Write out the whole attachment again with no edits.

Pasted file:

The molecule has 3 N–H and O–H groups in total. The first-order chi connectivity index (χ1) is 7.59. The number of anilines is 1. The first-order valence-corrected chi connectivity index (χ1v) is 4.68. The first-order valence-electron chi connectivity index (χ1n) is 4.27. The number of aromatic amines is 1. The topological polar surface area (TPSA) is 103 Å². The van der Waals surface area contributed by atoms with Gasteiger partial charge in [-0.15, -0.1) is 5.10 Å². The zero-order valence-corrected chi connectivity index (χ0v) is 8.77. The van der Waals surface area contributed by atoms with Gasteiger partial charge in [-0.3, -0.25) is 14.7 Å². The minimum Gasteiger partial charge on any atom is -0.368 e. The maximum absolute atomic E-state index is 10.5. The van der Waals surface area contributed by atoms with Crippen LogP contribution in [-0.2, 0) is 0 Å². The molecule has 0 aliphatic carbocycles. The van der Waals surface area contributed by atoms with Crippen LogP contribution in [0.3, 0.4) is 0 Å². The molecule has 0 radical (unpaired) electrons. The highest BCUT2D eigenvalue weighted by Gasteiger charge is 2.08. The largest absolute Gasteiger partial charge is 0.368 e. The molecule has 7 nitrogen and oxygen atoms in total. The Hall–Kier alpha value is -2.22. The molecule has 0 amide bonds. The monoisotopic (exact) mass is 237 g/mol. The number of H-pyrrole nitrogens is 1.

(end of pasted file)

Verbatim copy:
The molecule has 3 N–H and O–H groups in total. The first-order chi connectivity index (χ1) is 7.59. The number of anilines is 1. The first-order valence-corrected chi connectivity index (χ1v) is 4.68. The first-order valence-electron chi connectivity index (χ1n) is 4.27. The number of aromatic amines is 1. The topological polar surface area (TPSA) is 103 Å². The van der Waals surface area contributed by atoms with Gasteiger partial charge in [-0.15, -0.1) is 5.10 Å². The zero-order valence-corrected chi connectivity index (χ0v) is 8.77. The van der Waals surface area contributed by atoms with Gasteiger partial charge in [-0.3, -0.25) is 14.7 Å². The minimum Gasteiger partial charge on any atom is -0.368 e. The maximum absolute atomic E-state index is 10.5. The van der Waals surface area contributed by atoms with Crippen LogP contribution in [-0.2, 0) is 0 Å². The molecule has 0 aliphatic carbocycles. The van der Waals surface area contributed by atoms with Crippen LogP contribution in [0.3, 0.4) is 0 Å². The molecule has 0 radical (unpaired) electrons. The highest BCUT2D eigenvalue weighted by Gasteiger charge is 2.08. The largest absolute Gasteiger partial charge is 0.368 e. The molecule has 7 nitrogen and oxygen atoms in total. The Hall–Kier alpha value is -2.22. The molecule has 0 amide bonds. The monoisotopic (exact) mass is 237 g/mol. The number of H-pyrrole nitrogens is 1.